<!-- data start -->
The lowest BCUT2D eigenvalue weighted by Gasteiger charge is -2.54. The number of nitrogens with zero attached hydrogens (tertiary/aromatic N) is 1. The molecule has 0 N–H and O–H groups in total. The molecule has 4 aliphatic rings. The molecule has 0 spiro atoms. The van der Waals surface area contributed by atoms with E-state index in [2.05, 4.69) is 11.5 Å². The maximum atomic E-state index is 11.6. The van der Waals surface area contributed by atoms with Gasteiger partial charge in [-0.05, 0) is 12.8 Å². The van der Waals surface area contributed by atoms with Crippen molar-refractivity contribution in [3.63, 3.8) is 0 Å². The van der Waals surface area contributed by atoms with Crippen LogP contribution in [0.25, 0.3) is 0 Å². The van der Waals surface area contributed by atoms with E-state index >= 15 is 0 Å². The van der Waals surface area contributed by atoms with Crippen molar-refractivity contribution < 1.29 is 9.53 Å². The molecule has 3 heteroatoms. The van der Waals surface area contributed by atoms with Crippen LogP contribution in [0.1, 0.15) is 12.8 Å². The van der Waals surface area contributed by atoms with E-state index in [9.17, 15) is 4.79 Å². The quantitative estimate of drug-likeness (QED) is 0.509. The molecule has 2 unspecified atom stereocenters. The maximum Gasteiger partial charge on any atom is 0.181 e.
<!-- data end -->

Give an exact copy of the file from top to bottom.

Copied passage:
The lowest BCUT2D eigenvalue weighted by Gasteiger charge is -2.54. The number of nitrogens with zero attached hydrogens (tertiary/aromatic N) is 1. The molecule has 0 N–H and O–H groups in total. The molecule has 4 aliphatic rings. The molecule has 0 spiro atoms. The van der Waals surface area contributed by atoms with E-state index in [2.05, 4.69) is 11.5 Å². The maximum atomic E-state index is 11.6. The van der Waals surface area contributed by atoms with Gasteiger partial charge in [-0.05, 0) is 12.8 Å². The van der Waals surface area contributed by atoms with Crippen molar-refractivity contribution in [3.63, 3.8) is 0 Å². The van der Waals surface area contributed by atoms with Crippen LogP contribution in [0.25, 0.3) is 0 Å². The van der Waals surface area contributed by atoms with E-state index >= 15 is 0 Å². The van der Waals surface area contributed by atoms with Crippen molar-refractivity contribution < 1.29 is 9.53 Å². The molecule has 3 heteroatoms. The van der Waals surface area contributed by atoms with Crippen LogP contribution in [0.1, 0.15) is 12.8 Å². The van der Waals surface area contributed by atoms with E-state index in [9.17, 15) is 4.79 Å². The quantitative estimate of drug-likeness (QED) is 0.509. The molecule has 2 unspecified atom stereocenters. The maximum Gasteiger partial charge on any atom is 0.181 e.